Geophysical Research Letters

Little Ice Age cold interval in West Antarctica: Evidence from borehole temperature at the West Antarctic Ice Sheet (WAIS) Divide

Authors

  • Anais J. Orsi,

    Corresponding author
    1. Scripps Institution of Oceanography, University of California, San Diego, La Jolla, California, USA
      Corresponding author: A. J. Orsi, Scripps Institution of Oceanography, University of California, San Diego, 9500 Gilman Dr., La Jolla, CA 92037, USA. (aorsi@ucsd.edu)
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  • Bruce D. Cornuelle,

    1. Scripps Institution of Oceanography, University of California, San Diego, La Jolla, California, USA
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  • Jeffrey P. Severinghaus

    1. Scripps Institution of Oceanography, University of California, San Diego, La Jolla, California, USA
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Corresponding author: A. J. Orsi, Scripps Institution of Oceanography, University of California, San Diego, 9500 Gilman Dr., La Jolla, CA 92037, USA. (aorsi@ucsd.edu)

Abstract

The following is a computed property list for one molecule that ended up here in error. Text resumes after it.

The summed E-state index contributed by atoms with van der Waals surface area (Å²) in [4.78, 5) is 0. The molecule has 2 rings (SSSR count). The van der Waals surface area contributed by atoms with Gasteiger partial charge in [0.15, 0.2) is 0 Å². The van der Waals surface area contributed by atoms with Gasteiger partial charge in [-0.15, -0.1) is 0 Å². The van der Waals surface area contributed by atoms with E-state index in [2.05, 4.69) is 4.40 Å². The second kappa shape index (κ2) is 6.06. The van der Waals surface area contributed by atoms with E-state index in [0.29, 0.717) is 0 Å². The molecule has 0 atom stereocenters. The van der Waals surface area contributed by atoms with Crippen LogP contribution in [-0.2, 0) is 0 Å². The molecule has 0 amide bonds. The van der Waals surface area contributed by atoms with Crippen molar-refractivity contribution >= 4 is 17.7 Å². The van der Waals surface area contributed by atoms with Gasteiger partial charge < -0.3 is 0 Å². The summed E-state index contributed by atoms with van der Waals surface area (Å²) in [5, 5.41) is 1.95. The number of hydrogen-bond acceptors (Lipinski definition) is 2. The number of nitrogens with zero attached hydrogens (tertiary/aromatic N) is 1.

[1] The largest climate anomaly of the last 1000 years in the Northern Hemisphere was the Little Ice Age (LIA) from 1400–1850 C.E., but little is known about the signature of this event in the Southern Hemisphere, especially in Antarctica. We present temperature data from a 300 m borehole at the West Antarctic Ice Sheet (WAIS) Divide. Results show that WAIS Divide was colder than the last 1000-year average from 1300 to 1800 C.E. The temperature in the time period 1400–1800 C.E. was on average 0.52 ± 0.28°C colder than the last 100-year average. This amplitude is about half of that seen at Greenland Summit (GRIP). This result is consistent with the idea that the LIA was a global event, probably caused by a change in solar and volcanic forcing, and was not simply a seesaw-type redistribution of heat between the hemispheres as would be predicted by some ocean-circulation hypotheses. The difference in the magnitude of the LIA between Greenland and West Antarctica suggests that the feedbacks amplifying the radiative forcing may not operate in the same way in both regions.

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